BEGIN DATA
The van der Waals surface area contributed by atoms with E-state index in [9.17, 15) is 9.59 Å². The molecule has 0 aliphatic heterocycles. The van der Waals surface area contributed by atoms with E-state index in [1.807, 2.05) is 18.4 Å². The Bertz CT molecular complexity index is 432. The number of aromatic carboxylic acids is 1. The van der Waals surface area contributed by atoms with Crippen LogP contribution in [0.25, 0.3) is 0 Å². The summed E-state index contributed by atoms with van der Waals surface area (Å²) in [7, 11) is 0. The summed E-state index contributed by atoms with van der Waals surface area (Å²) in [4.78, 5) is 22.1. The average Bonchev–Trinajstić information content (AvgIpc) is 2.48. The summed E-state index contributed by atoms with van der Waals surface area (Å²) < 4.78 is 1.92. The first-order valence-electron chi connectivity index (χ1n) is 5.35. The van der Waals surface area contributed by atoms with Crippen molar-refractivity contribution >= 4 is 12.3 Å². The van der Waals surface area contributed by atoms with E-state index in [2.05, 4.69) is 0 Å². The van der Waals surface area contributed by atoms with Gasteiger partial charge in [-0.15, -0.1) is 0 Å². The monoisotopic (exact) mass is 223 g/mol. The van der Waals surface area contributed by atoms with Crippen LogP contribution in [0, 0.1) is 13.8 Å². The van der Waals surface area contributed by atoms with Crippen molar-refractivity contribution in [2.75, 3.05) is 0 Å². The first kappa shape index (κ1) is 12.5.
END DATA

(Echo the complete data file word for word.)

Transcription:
The van der Waals surface area contributed by atoms with E-state index in [9.17, 15) is 9.59 Å². The molecule has 0 aliphatic heterocycles. The van der Waals surface area contributed by atoms with E-state index in [1.807, 2.05) is 18.4 Å². The Bertz CT molecular complexity index is 432. The number of aromatic carboxylic acids is 1. The van der Waals surface area contributed by atoms with Crippen LogP contribution in [0.25, 0.3) is 0 Å². The summed E-state index contributed by atoms with van der Waals surface area (Å²) in [7, 11) is 0. The summed E-state index contributed by atoms with van der Waals surface area (Å²) in [4.78, 5) is 22.1. The average Bonchev–Trinajstić information content (AvgIpc) is 2.48. The summed E-state index contributed by atoms with van der Waals surface area (Å²) < 4.78 is 1.92. The first-order valence-electron chi connectivity index (χ1n) is 5.35. The van der Waals surface area contributed by atoms with Crippen molar-refractivity contribution >= 4 is 12.3 Å². The van der Waals surface area contributed by atoms with E-state index in [2.05, 4.69) is 0 Å². The van der Waals surface area contributed by atoms with Gasteiger partial charge in [-0.15, -0.1) is 0 Å². The monoisotopic (exact) mass is 223 g/mol. The van der Waals surface area contributed by atoms with Crippen LogP contribution in [0, 0.1) is 13.8 Å². The van der Waals surface area contributed by atoms with Crippen molar-refractivity contribution in [2.75, 3.05) is 0 Å². The first kappa shape index (κ1) is 12.5.